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Analysis & Opinion
16.11.11 Russians Storm Cyber Space
By Tai Adelaja

For the first time Russia has overtaken Germany as the market with the largest online audience in Europe, as ever more Russians access the Internet through mobile devices rather than desktop computers. Roughly 50.8 million Russians were using the Internet in September, some 670,000 Internet users more than in Germany, according to a report released on Tuesday by the Internet research company ComScore. France trails behind in third place with 42.3 million Internet users, followed by United Kingdom with 37.2 million.

With relatively low penetration of broadband Internet access constraining Internet usage, especially in rural areas, many Russians have learned to rely on their mobile devices for their online needs, experts say. “This year, the number of mobile Internet users grew by 19 percent,” said Alexei Matrosov, who heads the analytical department at the Moscow-based Broco brokerage. “Thanks to the availability of mobile Internet service in rural areas, for example, Internet penetration has reached 31 percent. In cities with 100,000 inhabitants or more, we are talking about 42 percent Internet penetration.”

But the trend is not quintessentially Russian, experts say. According to various estimates, the number of mobile internet users worldwide should reach 2.1 billion in 2013, overtaking the number of users of fixed Internet. Despite the overall immaturity of the Internet market in Russia, the country's social network Web sites have seen exponential growth in recent months. “The Russian social network VKontakte continued to display the highest average engagement among top properties, with Russians and other Europeans spending 427 minutes (7.1 hours) on the site,” ComScore analysts said in their report.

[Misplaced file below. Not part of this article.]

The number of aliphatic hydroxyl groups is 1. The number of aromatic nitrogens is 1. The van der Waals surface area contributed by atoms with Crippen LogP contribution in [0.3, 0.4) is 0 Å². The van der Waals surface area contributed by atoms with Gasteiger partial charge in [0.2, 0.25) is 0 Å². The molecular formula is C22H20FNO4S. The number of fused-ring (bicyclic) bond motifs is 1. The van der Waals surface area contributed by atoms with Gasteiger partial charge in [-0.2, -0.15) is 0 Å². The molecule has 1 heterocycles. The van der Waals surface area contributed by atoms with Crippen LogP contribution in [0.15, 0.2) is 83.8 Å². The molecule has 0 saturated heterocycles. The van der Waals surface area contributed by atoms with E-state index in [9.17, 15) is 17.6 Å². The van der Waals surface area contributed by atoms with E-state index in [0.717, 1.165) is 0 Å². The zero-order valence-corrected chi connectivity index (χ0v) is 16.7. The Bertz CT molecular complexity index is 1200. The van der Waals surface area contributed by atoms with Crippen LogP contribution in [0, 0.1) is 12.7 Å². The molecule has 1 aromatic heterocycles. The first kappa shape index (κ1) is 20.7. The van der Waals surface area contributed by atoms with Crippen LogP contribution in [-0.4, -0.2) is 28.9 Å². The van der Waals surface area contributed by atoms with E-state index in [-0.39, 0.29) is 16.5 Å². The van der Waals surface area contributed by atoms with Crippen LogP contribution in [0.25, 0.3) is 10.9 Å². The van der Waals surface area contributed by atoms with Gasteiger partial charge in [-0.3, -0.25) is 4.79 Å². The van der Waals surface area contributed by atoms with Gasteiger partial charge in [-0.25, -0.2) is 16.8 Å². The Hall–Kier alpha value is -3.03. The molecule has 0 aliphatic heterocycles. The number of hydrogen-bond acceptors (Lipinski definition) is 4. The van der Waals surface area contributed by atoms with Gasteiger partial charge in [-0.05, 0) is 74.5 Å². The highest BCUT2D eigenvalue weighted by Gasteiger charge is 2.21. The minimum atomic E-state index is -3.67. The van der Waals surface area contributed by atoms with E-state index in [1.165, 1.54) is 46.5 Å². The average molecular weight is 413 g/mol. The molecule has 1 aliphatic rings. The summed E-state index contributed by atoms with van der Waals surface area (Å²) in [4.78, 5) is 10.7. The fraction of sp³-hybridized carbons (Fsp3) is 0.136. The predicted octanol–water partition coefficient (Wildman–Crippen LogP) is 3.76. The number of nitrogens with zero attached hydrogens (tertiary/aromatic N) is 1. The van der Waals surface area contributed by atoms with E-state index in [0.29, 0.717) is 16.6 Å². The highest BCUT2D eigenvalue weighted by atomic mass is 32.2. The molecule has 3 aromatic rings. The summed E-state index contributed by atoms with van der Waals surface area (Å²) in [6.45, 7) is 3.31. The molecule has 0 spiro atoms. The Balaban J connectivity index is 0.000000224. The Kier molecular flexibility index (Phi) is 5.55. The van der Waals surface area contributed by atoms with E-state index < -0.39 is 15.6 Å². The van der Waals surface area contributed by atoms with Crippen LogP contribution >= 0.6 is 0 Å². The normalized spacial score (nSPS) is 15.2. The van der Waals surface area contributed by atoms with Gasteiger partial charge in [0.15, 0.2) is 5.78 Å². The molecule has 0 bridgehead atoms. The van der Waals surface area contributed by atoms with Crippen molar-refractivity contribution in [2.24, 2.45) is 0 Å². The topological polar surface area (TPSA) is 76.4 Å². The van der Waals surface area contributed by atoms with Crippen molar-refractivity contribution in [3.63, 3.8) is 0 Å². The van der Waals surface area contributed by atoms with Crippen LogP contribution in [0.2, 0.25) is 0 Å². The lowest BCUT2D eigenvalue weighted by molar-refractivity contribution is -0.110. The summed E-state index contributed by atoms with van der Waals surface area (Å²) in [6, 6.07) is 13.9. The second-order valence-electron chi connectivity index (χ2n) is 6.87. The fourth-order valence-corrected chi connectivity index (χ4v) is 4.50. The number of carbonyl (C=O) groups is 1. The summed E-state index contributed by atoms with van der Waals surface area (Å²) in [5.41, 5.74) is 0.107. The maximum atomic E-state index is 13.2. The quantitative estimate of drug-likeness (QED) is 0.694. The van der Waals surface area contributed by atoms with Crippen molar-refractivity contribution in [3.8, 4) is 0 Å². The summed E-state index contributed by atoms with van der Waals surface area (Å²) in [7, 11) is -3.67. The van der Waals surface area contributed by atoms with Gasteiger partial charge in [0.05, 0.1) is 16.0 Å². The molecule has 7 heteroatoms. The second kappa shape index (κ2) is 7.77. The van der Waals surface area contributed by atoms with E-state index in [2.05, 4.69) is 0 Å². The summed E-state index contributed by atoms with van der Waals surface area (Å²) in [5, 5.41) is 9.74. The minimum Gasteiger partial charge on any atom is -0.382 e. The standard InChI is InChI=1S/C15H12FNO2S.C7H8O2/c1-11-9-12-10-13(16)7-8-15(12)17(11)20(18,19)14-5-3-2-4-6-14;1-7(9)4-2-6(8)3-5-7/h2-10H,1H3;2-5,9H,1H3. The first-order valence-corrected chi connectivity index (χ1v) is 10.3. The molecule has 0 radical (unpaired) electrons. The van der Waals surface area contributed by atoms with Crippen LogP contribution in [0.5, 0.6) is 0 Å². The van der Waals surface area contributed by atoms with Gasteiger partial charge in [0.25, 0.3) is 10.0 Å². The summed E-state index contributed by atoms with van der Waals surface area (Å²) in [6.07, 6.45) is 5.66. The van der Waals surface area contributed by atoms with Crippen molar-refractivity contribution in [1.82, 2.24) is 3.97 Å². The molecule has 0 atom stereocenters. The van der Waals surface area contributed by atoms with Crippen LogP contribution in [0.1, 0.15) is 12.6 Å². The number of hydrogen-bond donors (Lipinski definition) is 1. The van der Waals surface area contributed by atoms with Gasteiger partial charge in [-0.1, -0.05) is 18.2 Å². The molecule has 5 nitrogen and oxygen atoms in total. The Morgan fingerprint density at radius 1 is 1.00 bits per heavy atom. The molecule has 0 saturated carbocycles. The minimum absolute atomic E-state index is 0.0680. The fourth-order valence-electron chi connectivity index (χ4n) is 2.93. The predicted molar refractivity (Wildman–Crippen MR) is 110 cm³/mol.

Russia's Internet population hit 52.9 million this spring – or 46 percent of the population – compared to figures for winter, a survey conducted last month by the Public Opinion Fund, a polling agency, found. The number is set to grow further and should reach 80 million people, or 71 percent of the population by the end of 2014, the pollster said. But since Russia’s online audience is relatively young, experts say, many still use the Internet primarily for communication, while entertainment and business, the main growth drivers in Western countries, come in second. "As soon as broadband becomes more widespread, people will willingly do more business online," said Leonid Delitsyn, an analyst with Finam. "That will be great news for big companies like Yandex or, as well as for smaller companies that could benefit from a spike in investment."

However, despite strong encouragement from Russia's tech-savvy President Dmitry Medvedev, who has vowed never to impose Chinese-style bans on Web sites, there has been little in the form of Internet infrastructure development. "The number of Russians who connect to the Internet using dial-up modems remains very high," said Eldar Murtazin, the chief analyst of the Mobile Research Group. "Two years ago, more than 50 percent of Russians accessed the Internet using a modem, and today the number is only ten percent lower. This is a major problem, especially in small towns." The other issue, Murtazin said, is the choice of Internet resources that Russians love to spend their time on. "In most cases, Russians favor reprints and secondary information over trendy or innovative enquiries," he said.

The latest ComScore report highlighted Internet usage in 49 European markets, and included individual reporting on 18 markets. An analysis of the reports shows that many Europeans accessed the Internet in September looking for jobs, perhaps a reflection of the economic woes currently plaguing the continent. Twenty-eight percent more Internet users visited the “training and education” sub-category, while the number of online job seekers grew 21percent compared to the previous month. Overall, some 373.4 million unique visitors went online in Europe last month, with each spending about 26.4 hours online on average, a 14 percent increase compared to August.

UK residents spend more time online than other Europeans, with an average of 35.6 hours on the Internet per month. The average Internet user in the Netherlands spent 33.4 hours online per month, followed by Turkey, with 32.2 hours. Russia placed 12th, with its citizens spending 22.4 hours per month on visits to Web pages. Search giant Google remains the most popular site in Europe, registering 341.1 million people, or 91 percent of European Internet users, in September. Microsoft came in second with 263.3 million visitors, or 70 percent, followed by the world’s largest social networking site Facebook, which recorded 250 million visits from Europe.
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